To understand what happened to Cora Birdsall, you need to understand something about land law in the United States.
Wait! Wait! Don’t go away – this is not too boring; it’s brief, and might give you something new to appreciate about Mormon history.
As the United States acquired new territory in western North America in the 19th century, the U.S. claimed ownership of the new territory in the name of the nation. There might already be people on the land when the U.S. acquired it (white people, that is; Indian rights were so often overlooked or violated that they really don’t enter into this story), or people might migrate to settle on the new land. These settlers did not own the land until the U.S. government said they did.
Several laws were passed in the 19th century to regulate the transfer of land ownership from the United States to individual property holders. You have no doubt heard of homesteading (regulated by the 1862 Homestead Act); there was an earlier Pre-emption Act, and an act that pertained specifically to Oregon Territory, and probably others of which I am not aware. Some of those laws required a would-be owner to pay a filing fee, or a per-acre fee when other conditions were met; settlers might have to reside on the land for a certain period, cultivate a certain number of acres, build a house, dig a well, install fencing, plant trees, or whatever other requirements were specified by the relevant law. When those conditions were met, ownership of the land transferred from the federal government to the individual settler.
Providing a way for settlers to acquire the land they lived on was usually high on the government’s priority list when new territories were conquered or purchased. The government wanted people on the land, and people would hesitate to move into a new territory and develop homes and farms if they couldn’t have a legal title to their land.
That didn’t happen in Utah. The first Mormon pioneers arrived in 1847 and just kept coming, but the federal government didn’t get around to providing any way for the Mormons to own the land they developed in Utah until 1869. This may be partly the fault of the Mormons themselves; just before the 1857-58 Utah war, official government surveyors were at work surveying the land preparatory to making it available for individual sale. The Mormons said the surveyors were corrupt; the surveyors said the Mormons were vicious; in any case, the surveyors fled Utah along with most of the rest of the federal appointees. Still, 1857 was a terribly long time after the 1847 arrival, and 1869 was a terribly long time after the 1858 settlement of the Utah War.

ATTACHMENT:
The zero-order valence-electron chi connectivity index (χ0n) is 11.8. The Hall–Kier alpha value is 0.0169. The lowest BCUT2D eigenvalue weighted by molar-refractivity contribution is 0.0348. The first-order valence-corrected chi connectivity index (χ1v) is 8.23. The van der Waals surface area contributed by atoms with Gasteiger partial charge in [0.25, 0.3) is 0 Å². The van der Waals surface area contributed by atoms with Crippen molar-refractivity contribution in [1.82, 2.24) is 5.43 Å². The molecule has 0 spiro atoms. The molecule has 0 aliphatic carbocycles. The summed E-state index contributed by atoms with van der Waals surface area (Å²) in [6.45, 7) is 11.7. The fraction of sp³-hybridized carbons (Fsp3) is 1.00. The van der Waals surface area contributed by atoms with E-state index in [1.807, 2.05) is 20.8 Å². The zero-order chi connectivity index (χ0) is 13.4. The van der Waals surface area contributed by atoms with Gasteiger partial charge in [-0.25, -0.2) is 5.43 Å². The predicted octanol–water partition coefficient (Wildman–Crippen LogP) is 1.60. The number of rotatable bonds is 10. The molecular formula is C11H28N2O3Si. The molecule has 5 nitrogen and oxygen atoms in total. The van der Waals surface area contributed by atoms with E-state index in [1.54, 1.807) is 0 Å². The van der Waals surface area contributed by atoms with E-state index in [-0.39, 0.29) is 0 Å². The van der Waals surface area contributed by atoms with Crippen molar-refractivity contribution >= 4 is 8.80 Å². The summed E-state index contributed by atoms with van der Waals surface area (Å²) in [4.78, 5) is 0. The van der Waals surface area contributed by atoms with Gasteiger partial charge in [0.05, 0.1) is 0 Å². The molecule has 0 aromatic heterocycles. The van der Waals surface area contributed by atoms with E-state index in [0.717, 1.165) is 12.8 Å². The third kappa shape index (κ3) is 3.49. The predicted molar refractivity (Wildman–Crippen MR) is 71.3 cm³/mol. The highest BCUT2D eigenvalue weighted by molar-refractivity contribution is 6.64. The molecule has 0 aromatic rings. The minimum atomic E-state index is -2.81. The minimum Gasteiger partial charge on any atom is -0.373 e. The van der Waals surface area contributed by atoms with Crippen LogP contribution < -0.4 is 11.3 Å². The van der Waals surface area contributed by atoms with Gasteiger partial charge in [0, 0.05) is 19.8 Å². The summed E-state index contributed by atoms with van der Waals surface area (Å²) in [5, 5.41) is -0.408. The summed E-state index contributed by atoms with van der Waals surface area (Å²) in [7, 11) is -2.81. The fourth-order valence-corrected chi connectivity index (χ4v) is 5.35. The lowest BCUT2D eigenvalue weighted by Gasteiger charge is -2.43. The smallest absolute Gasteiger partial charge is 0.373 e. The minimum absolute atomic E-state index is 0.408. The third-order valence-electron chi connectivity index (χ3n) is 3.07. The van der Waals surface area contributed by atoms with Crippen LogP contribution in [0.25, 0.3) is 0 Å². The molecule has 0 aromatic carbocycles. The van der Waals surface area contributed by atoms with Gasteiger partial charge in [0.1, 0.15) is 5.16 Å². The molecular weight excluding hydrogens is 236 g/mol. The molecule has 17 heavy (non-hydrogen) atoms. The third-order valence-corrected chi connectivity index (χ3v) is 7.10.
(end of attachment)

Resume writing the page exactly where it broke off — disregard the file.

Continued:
All during that time, no one in Utah held legal title to a square inch of ground. They went on building towns and developing farms and sawmills and grist mills, and fencing herd grounds – but there was always the very real risk that they would lose all their investment in time and labor and materials, if the federal government did not provide a way for the people who developed the land to own the land.
The Mormon settlers of Utah couldn’t wait decades for the federal government to do its job. They laid out towns, assigned city lots, surveyed farms, and fenced herd grounds without the blessing of the national government. When one settler sold “his” land to another, deeds were signed that were like deeds everywhere, but with one important difference: because the seller couldn’t actually sell the land, he sold the improvements he had made: houses, orchards, gardens, canals, whatever. Deeds were quitclaims rather than warranties – “I can’t sell you this because I don’t own it, but I do sell you whatever right I may have to it, plus the improvements I have placed upon it.”